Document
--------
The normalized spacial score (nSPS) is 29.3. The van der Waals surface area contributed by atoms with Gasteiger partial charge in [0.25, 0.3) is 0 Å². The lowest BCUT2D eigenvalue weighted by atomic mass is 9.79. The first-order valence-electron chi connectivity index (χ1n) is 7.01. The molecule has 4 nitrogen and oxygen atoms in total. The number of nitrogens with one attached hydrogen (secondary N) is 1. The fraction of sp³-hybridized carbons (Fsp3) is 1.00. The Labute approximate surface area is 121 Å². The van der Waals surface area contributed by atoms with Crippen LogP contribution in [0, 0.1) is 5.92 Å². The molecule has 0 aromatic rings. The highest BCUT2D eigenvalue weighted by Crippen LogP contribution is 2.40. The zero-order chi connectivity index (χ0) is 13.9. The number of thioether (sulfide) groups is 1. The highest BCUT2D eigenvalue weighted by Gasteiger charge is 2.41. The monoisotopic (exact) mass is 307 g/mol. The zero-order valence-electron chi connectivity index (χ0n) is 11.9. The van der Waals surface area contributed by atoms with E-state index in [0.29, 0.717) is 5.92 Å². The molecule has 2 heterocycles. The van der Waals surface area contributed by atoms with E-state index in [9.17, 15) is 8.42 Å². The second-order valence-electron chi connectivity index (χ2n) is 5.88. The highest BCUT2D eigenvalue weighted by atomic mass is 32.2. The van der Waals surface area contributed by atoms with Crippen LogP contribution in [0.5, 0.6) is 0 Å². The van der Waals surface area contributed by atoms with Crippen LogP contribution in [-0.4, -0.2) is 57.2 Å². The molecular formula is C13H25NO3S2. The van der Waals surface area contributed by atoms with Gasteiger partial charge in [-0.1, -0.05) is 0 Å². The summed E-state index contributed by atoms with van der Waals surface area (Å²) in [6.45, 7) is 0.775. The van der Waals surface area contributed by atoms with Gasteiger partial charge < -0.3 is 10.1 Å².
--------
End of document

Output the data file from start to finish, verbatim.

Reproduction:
The normalized spacial score (nSPS) is 29.3. The van der Waals surface area contributed by atoms with Gasteiger partial charge in [0.25, 0.3) is 0 Å². The lowest BCUT2D eigenvalue weighted by atomic mass is 9.79. The first-order valence-electron chi connectivity index (χ1n) is 7.01. The molecule has 4 nitrogen and oxygen atoms in total. The number of nitrogens with one attached hydrogen (secondary N) is 1. The fraction of sp³-hybridized carbons (Fsp3) is 1.00. The Labute approximate surface area is 121 Å². The van der Waals surface area contributed by atoms with Crippen LogP contribution in [0, 0.1) is 5.92 Å². The molecule has 0 aromatic rings. The highest BCUT2D eigenvalue weighted by Crippen LogP contribution is 2.40. The zero-order chi connectivity index (χ0) is 13.9. The number of thioether (sulfide) groups is 1. The highest BCUT2D eigenvalue weighted by Gasteiger charge is 2.41. The monoisotopic (exact) mass is 307 g/mol. The zero-order valence-electron chi connectivity index (χ0n) is 11.9. The van der Waals surface area contributed by atoms with E-state index in [0.29, 0.717) is 5.92 Å². The molecule has 2 heterocycles. The van der Waals surface area contributed by atoms with E-state index in [9.17, 15) is 8.42 Å². The second-order valence-electron chi connectivity index (χ2n) is 5.88. The highest BCUT2D eigenvalue weighted by atomic mass is 32.2. The van der Waals surface area contributed by atoms with Crippen LogP contribution in [0.5, 0.6) is 0 Å². The van der Waals surface area contributed by atoms with Crippen LogP contribution in [-0.4, -0.2) is 57.2 Å². The molecular formula is C13H25NO3S2. The van der Waals surface area contributed by atoms with Gasteiger partial charge in [-0.1, -0.05) is 0 Å². The summed E-state index contributed by atoms with van der Waals surface area (Å²) in [6.45, 7) is 0.775. The van der Waals surface area contributed by atoms with Gasteiger partial charge < -0.3 is 10.1 Å².